Some experts see alcoholism as a form of glucose intolerance, related to the same blood-sugar problems that cause type 2 diabetes. That’s because alcohol stresses the liver’s ability to break down toxins and hinders its role in regulating blood sugar. Furthermore, sugars and refined carbohydrates can produce both cravings and withdrawal-like symptoms, so they may form a parallel addiction that encourages alcohol abuse.
Both alcohol and street drugs affect the brain as well. Drinking alcohol changes the activity of almost 200 genes in brain cells. Many of these genes play roles in judgment and decision-making, and at least some of these changes could permanently alter gene activity and affect mood and thinking processes. Meanwhile, cocaine and methamphetamine radically affect neurotransmitter levels. Cocaine blocks the normal breakdown of dopamine, leading to high levels of the stimulating neurotransmitter. Similarly, methamphetamine acts like a super-dopamine, and also reduces serotonin transport in the brain by at least half. With high dopamine and low serotonin activity, it’s impossible to feel calm.
“One of the first things addicts respond to is real food,” notes Taite, who is also the coauthor of Ending Addiction for Good. “At Cliffside Malibu, we make an effort to serve organic food whenever possible. We want our clients to be nurtured in the most meaningful ways—one of those ways is with healthy, delicious food in reasonable portions. We also provide orthomolecular medicine—the use of nutritional supplements—on a case-by-case basis to provide each individual with the optimal supplements for good health.” These supplements might help in addiction recovery:
N-acetylcysteine (NAC). This antioxidant may be the single most important nutrient for reducing or eliminating addictive behaviors. Several studies have found that NAC can greatly reduce cravings for cocaine and interest in gambling, and might help lessen the desire for alcohol. Other studies have found that it is especially helpful in resolving obsessive-compulsive behaviors, including nail biting, hair pulling, skin picking, and self-mutilation. Researchers believe that NAC helps regulate and normalize levels of some neurotransmitters. Try 500 mg, one to four times daily, without food.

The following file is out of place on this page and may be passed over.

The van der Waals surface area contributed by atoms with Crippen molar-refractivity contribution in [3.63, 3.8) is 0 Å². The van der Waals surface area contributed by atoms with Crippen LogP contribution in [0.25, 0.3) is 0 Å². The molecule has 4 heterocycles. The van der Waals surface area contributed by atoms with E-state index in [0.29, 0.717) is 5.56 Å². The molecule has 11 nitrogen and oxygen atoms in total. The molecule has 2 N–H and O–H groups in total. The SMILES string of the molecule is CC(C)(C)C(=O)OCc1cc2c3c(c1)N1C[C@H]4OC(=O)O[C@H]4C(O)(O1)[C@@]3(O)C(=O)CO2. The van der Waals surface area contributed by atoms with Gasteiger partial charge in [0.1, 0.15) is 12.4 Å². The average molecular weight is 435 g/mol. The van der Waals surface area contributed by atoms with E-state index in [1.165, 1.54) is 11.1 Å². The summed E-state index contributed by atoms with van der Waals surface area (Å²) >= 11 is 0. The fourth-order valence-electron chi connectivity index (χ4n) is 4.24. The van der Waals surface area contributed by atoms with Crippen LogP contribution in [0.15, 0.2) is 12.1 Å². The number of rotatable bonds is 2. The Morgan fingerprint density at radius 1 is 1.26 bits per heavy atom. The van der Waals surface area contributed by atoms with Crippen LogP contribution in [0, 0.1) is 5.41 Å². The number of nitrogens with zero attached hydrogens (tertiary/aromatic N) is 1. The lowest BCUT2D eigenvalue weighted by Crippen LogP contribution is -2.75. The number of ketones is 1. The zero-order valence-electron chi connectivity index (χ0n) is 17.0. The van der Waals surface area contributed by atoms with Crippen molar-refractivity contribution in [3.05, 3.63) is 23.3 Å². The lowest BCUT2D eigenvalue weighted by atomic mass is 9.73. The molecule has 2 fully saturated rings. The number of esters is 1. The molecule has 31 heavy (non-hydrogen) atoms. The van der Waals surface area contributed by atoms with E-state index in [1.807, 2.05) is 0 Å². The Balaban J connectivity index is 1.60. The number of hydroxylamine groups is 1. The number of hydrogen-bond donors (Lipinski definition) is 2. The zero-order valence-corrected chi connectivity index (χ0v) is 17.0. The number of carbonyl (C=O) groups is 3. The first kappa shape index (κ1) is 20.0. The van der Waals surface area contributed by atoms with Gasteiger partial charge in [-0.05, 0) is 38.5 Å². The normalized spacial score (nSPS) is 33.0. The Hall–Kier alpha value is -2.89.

Vitamin C. The brain normally has high concentrations of vitamin C, which can protect against the toxic effects of stimulants. Large supplemental doses of vitamin C might also alter the activity of opiate receptors in the brain, leading to less interest in drugs. Take 1,000–3,000 mg daily in divided doses.
B-complex. A high-potency B-complex supplement can help restore normal liver function and may help ease cravings. Taking extra vitamins B1 (thiamine) and B3 (niacin) might help as well. Opt for a high-potency B-complex supplement.
Probiotics. Substance abusers typically eat a lot of junk food. As part of the healing process, supplemental probiotics and digestive enzymes can help heal the gut wall and restore a normal population of gut bacteria. Follow label directions for use.
Silymarin. Alcohol impairs normal liver function, and this herbal extract is well established for its benefits in supporting normal liver function and blood sugar regulation. Take 100–300 mg daily.
Kudzu. In one human study, kudzu (Pueraria lobata) decreased the desire for alcohol, leading to reductions in alcohol intake. Take 1,000 mg three times daily.
Addictions can be difficult to control, in part because different types of addictions are often intertwined. Recovery may entail lifelong vigilance to prevent their recurrence. Because nutritional deficiencies may precipitate or be a consequence of addictions, adopting a healthy lifestyle, consuming natural foods, and taking certain supplements can help people navigate the road back to health.
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|Nature’s Way B-100 Complex provides a high potency of key B vitamins—100 mg—in one capsule. Take daily with food for best results.|
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Jack Challem, BA, ASN, is one of America’s most trusted nutrition and health writers and a member of the American Society for Nutrition. Based in Tucson, Ariz., he is the bestselling author of more than 20 books, including No More Fatigue and The Food-Mood Solution. His website is nutritionreporter.com.